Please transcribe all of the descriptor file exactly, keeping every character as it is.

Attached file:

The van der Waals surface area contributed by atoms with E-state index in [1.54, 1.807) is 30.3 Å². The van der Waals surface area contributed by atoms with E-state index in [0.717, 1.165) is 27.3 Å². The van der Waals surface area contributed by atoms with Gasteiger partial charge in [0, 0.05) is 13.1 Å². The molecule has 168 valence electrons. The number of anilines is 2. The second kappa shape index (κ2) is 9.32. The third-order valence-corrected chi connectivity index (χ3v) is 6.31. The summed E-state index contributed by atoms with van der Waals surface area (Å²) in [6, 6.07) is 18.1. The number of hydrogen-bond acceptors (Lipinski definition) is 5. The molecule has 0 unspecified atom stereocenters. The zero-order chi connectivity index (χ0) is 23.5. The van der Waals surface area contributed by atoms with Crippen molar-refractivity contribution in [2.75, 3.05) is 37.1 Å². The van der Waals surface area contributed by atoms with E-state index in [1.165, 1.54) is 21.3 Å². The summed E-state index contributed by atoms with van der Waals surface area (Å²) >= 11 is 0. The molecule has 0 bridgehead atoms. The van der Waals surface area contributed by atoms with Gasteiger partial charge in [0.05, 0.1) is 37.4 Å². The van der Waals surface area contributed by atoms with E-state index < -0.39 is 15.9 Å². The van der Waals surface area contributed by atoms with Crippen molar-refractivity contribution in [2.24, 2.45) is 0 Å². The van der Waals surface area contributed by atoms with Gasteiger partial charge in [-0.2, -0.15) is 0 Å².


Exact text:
The van der Waals surface area contributed by atoms with E-state index in [1.54, 1.807) is 30.3 Å². The van der Waals surface area contributed by atoms with E-state index in [0.717, 1.165) is 27.3 Å². The van der Waals surface area contributed by atoms with Gasteiger partial charge in [0, 0.05) is 13.1 Å². The molecule has 168 valence electrons. The number of anilines is 2. The second kappa shape index (κ2) is 9.32. The third-order valence-corrected chi connectivity index (χ3v) is 6.31. The summed E-state index contributed by atoms with van der Waals surface area (Å²) in [6, 6.07) is 18.1. The number of hydrogen-bond acceptors (Lipinski definition) is 5. The molecule has 0 unspecified atom stereocenters. The zero-order chi connectivity index (χ0) is 23.5. The van der Waals surface area contributed by atoms with Crippen molar-refractivity contribution in [2.75, 3.05) is 37.1 Å². The van der Waals surface area contributed by atoms with E-state index in [1.165, 1.54) is 21.3 Å². The summed E-state index contributed by atoms with van der Waals surface area (Å²) >= 11 is 0. The molecule has 0 bridgehead atoms. The van der Waals surface area contributed by atoms with Gasteiger partial charge in [0.05, 0.1) is 37.4 Å². The van der Waals surface area contributed by atoms with E-state index < -0.39 is 15.9 Å². The van der Waals surface area contributed by atoms with Crippen molar-refractivity contribution in [2.24, 2.45) is 0 Å². The van der Waals surface area contributed by atoms with Gasteiger partial charge in [-0.2, -0.15) is 0 Å².